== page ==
…it’s off to dig we go! We finished our study of Arkansas history this week and took a trip to Murfreesboro.
We surveyed the field
and chose a spot to dig. Or, just really shovel dirt from side to side.
After two hours of work, this was our haul.
Buckets full of rocks. The brown and non-expensive kind. And hopefully they came home with great memories and an appreciation for the only public diamond mine in North America!
Tonight I’ll be taking a meal to a friend who had a death in her family this week. It’s something new for me to do. Now, I’ve taken meals to others before,but it’s always been part of a group effort. Someone organized a meal rotation and I took part. But this time, I took initiative. I didn’t wait for a sign up sheet before I gave. For me, this is a big step. I don’t like going out on my own. But I have learned that part of the way we can comfort the grieving is to voluntarily provide for their needs. Don’t wait, just do it.
I didn’t realize that by volunteering to help them, I would be opening myself to pain. It was through recalling our first week after Cora’s death that I realized this friend needed some help. I remember the sheer exhaustion of grieving. I remember almost burning myself on a pot of boiling water. I remember how helpless I felt to control anything and how grateful I was for those meals. My thoughts were consumed with what I needed to do in the next few moments; I couldn’t plan even hours ahead. Nothing seemed to matter now that my baby was gone.
It was painful to watch them at church this morning. Attending church was difficult for me after both my losses. While the promise of heaven gives us hope, hearing references to heaven just reminded me that I was here and my baby was there. It was hard. And this morning I was again aware of all the references we casually make to life, death and heaven. But in the words from one of my favorite songs,”Pain’s the path to blessing.” Because of the pain I feel, I can bless others. My pain does have a purpose. Cora’s legacy lives on.
Praise be to the God and Father of our Lord Jesus Christ, the Father of compassion and the God of all comfort, who comforts us in all our troubles, so that we can comfort those in any trouble with the comfort we ourselves receive from God. For just as we share abundantly in the sufferings of Christ, so also our comfort abounds through Christ. If we are distressed, it is for your comfort and salvation; if we are comforted, it is for your comfort, which produces in you patient endurance of the same sufferings we suffer. And our hope for you is firm, because we know that just as you share in our sufferings, so also you share in our comfort. 2 Corinthians 1:3-7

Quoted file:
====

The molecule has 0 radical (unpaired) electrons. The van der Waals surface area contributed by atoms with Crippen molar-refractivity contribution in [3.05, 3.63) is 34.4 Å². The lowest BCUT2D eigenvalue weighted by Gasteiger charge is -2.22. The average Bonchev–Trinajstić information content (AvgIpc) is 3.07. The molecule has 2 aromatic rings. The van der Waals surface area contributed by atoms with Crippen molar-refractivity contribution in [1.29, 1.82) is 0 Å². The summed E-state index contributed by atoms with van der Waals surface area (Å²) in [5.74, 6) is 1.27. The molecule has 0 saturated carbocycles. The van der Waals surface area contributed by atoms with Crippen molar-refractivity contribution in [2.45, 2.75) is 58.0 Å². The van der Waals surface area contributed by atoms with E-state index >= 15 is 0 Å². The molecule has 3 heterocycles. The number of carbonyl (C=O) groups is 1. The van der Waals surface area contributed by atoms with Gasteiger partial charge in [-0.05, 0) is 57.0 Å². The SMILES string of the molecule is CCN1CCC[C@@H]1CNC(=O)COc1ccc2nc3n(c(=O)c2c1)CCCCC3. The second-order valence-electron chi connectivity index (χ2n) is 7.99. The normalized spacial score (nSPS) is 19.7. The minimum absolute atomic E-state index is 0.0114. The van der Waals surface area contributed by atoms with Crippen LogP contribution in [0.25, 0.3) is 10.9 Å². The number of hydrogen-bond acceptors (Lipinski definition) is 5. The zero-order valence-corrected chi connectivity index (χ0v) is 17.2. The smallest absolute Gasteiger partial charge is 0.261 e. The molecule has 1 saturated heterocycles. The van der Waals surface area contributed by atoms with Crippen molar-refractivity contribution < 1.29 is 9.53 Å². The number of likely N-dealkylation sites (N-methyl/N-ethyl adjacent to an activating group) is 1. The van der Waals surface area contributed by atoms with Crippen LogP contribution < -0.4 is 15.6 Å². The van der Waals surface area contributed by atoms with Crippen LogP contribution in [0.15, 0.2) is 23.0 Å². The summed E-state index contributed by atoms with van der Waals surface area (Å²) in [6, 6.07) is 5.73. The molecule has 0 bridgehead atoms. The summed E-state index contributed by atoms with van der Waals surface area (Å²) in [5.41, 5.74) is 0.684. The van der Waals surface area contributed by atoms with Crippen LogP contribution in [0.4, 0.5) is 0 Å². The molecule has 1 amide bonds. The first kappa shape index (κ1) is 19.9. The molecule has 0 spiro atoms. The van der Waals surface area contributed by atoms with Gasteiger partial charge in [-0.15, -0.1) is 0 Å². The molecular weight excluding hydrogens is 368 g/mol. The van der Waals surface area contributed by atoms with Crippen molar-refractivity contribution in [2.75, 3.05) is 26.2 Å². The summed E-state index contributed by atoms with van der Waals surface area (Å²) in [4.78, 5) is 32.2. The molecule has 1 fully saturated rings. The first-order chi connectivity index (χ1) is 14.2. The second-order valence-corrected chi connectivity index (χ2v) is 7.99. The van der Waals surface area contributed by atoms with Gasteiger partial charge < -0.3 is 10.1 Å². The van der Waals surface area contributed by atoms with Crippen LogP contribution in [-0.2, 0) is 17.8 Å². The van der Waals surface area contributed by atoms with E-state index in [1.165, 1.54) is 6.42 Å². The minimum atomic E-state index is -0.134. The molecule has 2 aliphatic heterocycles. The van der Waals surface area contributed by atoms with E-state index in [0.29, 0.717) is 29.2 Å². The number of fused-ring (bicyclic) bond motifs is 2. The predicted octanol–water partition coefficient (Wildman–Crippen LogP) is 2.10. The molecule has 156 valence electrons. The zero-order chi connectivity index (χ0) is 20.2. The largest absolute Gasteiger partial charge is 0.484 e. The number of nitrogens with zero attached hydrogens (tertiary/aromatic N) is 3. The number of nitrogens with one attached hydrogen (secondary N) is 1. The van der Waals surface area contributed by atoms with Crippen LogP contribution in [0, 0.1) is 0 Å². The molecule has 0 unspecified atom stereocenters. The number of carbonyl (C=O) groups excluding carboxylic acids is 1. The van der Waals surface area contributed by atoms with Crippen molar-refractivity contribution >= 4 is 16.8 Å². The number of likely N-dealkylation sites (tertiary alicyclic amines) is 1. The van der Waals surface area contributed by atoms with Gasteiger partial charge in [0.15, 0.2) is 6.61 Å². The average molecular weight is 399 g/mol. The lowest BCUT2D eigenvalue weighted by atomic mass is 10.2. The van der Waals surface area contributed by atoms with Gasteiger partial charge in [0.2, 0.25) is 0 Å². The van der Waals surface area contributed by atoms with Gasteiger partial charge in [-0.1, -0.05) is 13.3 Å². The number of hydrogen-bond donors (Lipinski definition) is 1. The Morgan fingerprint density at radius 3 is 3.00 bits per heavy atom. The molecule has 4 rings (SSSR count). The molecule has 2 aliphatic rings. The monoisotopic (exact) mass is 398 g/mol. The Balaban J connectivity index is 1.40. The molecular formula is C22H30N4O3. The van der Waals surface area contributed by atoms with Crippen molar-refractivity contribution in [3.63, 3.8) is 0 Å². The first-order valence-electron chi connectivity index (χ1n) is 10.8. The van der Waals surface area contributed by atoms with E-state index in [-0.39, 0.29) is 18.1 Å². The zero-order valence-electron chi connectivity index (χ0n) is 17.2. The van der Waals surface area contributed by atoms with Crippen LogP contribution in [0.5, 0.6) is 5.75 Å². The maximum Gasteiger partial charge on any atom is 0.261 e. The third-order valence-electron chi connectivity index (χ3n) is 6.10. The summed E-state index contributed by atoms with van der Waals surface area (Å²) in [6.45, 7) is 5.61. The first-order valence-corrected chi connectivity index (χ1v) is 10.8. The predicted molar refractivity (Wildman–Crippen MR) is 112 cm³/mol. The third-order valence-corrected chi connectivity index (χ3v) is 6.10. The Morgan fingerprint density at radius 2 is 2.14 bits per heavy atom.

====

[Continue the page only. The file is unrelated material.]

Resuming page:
Grief is really about focusing on what you don’t have. We cry because we no longer have that person we love with us. And I think it’s normal and healthy to grieve. But God doesn’t want us to stay in the shadow of grief. The object of our grief shouldn’t become our life’s focus. Since “every good and perfect gift is from above,” today I will focus on the gifts God gives me each day. Some are serious, some not so much. Here’s an incomplete list, in random order.
1. My children
2. My husband
3. Family living in town
4. Staying home
5. Being able to read
6. Listening to music
7. Coffee maker
8. Internet access
9. Kid DVDs
10. A camera
11. Indoor plumbing
12. An insulated house
13. Hygiene products
15. City, State and National Parks
18. Christian doctors
19. Soft bed
22. Freedom to go to church
24. my Bible
26. Baby dolls, stuffed animals, and watching my children mother them
27. Owning a piano
28. Variety in weather
29. Changing seasons
30. A car
31. Mercies new every morning
We took a field trip to see the replica Nina and Pinta, Christopher Columbus’ ships. Andrew and Charlotte had toured them before, but Charlotte didn’t remember it. It was hot and crowded, but a great time.
Today I am taking a break from doing this
and taking a break from introspection. Have a great day everyone!